- La Rubia. This is my current favorite in a gourd, but I don't
really like the way it makes me feel when I put it in a French Press.
It has stems, so it's a little bitter for a beginner.
- That stuff with the cute little burro on it. I got a
gourdful of this from a coworker, Evans. He said it cost $4.99 for 2
a local store. It has stems, but the initial sip wasn't that
bitter. Subsequent sips didn't seem to get as nice and sweet as
Nativa or La Rubia. But perhaps more importantly, this one didn't
give me that gentle, clearheaded, alert feeling that the others
do. It actually left me feeling a little muddy-headed.
- La Esquinia de Las Flores. I've only had two gourds of
this so far. The sensation was nice, the taste was...
Well, I haven't eaten snails in a long time, but it really
reminded me of the taste of an unspiced snail - very different
from the other matés I've tried. I didn't find the
taste as pleasant as Nativa or La Rubia or Guayakí. I recently got
2 Kg of
this, so I'll likely have plenty of opportunity to see if I grow
accustomed to the taste. I may have to mix it with mint or
- Specialteas. I didn't have the foggiest how to properly
prepare maté when I tried this, so I really can't make an informed
comment about it. I recall thinking it was very expensive, as is
most of the maté you get from mainly-camellia sinensis shops that happen
to have maté.
- That gourd I had with my ex-girlfriend's family. I
really wish I'd asked what brand it was. They used a
nonporous guampa, made entirely of some sort of metal. This too,
alas, was before I started to get a modicum of clue about maté, so
I can't say much about how good it was really.
- Davis COOP bulk mate'. It tastes kind of like salt, kind
of like pepper, and not all that much like maté. I got a gourd
of this from a coworker, Richard. He said it was $12/lb. He also
mentioned that when he pressed it once in a French Press, the
color of the brew was very light. He pressed it multiple times,
and was happy with it. I got used to the taste after a number
of gourdfulls, and was quite pleased with how I felt after I
finished off the gourd.
- Taragüi. I've had one gourd. It tastes like maté, but
I'm not sure I liked how I felt when I drank it. This one made me
feel a little trembly. I emptied the gourd before running my
usual amount of water through it.
- Cruz de Malta. A coworker told me his maté-loving friend
prefers this one. I like it pretty well. It comes with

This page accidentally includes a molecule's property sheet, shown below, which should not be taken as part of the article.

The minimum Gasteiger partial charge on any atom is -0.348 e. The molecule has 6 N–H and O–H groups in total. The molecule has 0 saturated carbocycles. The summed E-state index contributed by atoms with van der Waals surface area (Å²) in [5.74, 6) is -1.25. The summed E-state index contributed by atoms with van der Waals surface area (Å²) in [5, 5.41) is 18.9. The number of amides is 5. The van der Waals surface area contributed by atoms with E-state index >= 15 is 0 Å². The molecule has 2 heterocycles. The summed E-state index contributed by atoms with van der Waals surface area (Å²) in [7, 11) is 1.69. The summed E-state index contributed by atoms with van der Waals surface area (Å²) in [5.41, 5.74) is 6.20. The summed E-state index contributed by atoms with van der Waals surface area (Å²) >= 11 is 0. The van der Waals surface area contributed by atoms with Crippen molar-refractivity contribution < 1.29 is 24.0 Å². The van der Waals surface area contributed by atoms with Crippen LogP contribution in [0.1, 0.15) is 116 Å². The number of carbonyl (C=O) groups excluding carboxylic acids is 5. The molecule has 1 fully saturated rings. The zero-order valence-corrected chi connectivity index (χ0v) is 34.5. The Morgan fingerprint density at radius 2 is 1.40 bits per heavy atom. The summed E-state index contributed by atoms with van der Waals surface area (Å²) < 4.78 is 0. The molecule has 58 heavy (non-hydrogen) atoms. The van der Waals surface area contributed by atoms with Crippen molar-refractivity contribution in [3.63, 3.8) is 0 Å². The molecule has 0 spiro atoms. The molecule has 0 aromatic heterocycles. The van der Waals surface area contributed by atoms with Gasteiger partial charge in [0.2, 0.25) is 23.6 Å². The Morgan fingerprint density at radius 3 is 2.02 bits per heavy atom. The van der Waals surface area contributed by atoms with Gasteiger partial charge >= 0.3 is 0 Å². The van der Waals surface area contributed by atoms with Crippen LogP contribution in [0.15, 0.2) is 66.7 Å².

("Elaborado") or without ("Despelado") stems; I only tried a bag
- Canarias. This is good stuff, and the
picture of a duck
that comes inside it is pretty cute. This is probably my second
favorite now, after La Rubia.
- Rosamonte. I've had this twice from a french press now,
but no gourds yet. It worked out nicely. The taste was slightly
"dirty", but I got used to that after the first couple of sips
- Nobleza Gaucha. I'm having my first gourd of this as I
type. It has a fairly strong taste, but it's not bad. More
- La Merced. Good stuff in a gourd. It's a bit less of a
strong taste, so it might be good for a beginner. I find it a
little more stimulating than my favorites though.
Comparing yerba buena to yerba maté - they truly aren't the same
Comparing yerba maté and camellia sinensis
- The original picture used to create the
background for this page - a true gourd guampa with a gaucho-style
- The original picture used to create the
old background for this page - a wooden guampa full of yerba with
bombilla in place.
- Some dry yerba in a ceramic container
- I used to be a confirmed camellia sinensis drinker. For years, I
drank black tea every day. Some time later I switched to green tea
everyday with infrequent black or oolong or pouchong.
- I found that drinking camellia sinensis every day, I would slowly
get more and more tired until my energy levels were getting a bit
low for my comfort. If I'd stop drinking it for a couple of
months, my energy levels would go way up.
- I started drinking yerba maté in the early winter of 2001, and
so far I haven't noticed any tendency to get tired. In fact,
my energy levels have gotten noticably higher, even when I haven't
just been sipping maté.
- I do miss the taste of good lung ching a little, and may
switch to drinking both yerba maté and camellia sinensis at some
point in the future, but for the time being, I'm drinking yerba maté
- With camellia sinensis, I could drink it all day, feel a very mild
lift, and just get a little dehydrated. With yerba maté, if I
have more than one gourd a day, eventually it catches up with me -
my jaw starts to feel funny - quite a bit like the feeling I get
if I've been smiling and laughing too much and my face gets tired
out. In response, I've chosen to have only one
gourd of maté in the morning, and herbals and plain water in the
afternoons. However, that one gourd gives a wonderful sensation -
not drugged up, just alert and clear-headed; there's no murk
between me and my thoughts.